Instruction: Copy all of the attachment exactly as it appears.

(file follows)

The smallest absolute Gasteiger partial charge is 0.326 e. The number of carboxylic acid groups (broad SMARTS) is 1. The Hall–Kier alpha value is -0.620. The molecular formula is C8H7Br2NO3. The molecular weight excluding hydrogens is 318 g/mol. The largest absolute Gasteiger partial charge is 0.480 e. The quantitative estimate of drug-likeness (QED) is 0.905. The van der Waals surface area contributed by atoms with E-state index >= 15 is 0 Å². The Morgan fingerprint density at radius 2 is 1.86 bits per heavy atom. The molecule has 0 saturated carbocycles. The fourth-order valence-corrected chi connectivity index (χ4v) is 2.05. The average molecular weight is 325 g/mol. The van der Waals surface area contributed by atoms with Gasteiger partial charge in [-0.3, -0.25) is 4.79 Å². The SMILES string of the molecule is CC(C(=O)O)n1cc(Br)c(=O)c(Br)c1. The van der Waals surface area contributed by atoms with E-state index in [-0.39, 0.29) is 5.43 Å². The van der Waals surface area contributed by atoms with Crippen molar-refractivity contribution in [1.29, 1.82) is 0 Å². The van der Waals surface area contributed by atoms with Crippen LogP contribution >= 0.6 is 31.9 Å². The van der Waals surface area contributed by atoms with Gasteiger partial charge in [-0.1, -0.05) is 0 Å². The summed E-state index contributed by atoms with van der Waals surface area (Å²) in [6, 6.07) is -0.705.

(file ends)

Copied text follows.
The smallest absolute Gasteiger partial charge is 0.326 e. The number of carboxylic acid groups (broad SMARTS) is 1. The Hall–Kier alpha value is -0.620. The molecular formula is C8H7Br2NO3. The molecular weight excluding hydrogens is 318 g/mol. The largest absolute Gasteiger partial charge is 0.480 e. The quantitative estimate of drug-likeness (QED) is 0.905. The van der Waals surface area contributed by atoms with E-state index >= 15 is 0 Å². The Morgan fingerprint density at radius 2 is 1.86 bits per heavy atom. The molecule has 0 saturated carbocycles. The fourth-order valence-corrected chi connectivity index (χ4v) is 2.05. The average molecular weight is 325 g/mol. The van der Waals surface area contributed by atoms with Gasteiger partial charge in [-0.3, -0.25) is 4.79 Å². The SMILES string of the molecule is CC(C(=O)O)n1cc(Br)c(=O)c(Br)c1. The van der Waals surface area contributed by atoms with E-state index in [-0.39, 0.29) is 5.43 Å². The van der Waals surface area contributed by atoms with Crippen molar-refractivity contribution in [1.29, 1.82) is 0 Å². The van der Waals surface area contributed by atoms with Crippen LogP contribution >= 0.6 is 31.9 Å². The van der Waals surface area contributed by atoms with Gasteiger partial charge in [-0.1, -0.05) is 0 Å². The summed E-state index contributed by atoms with van der Waals surface area (Å²) in [6, 6.07) is -0.705.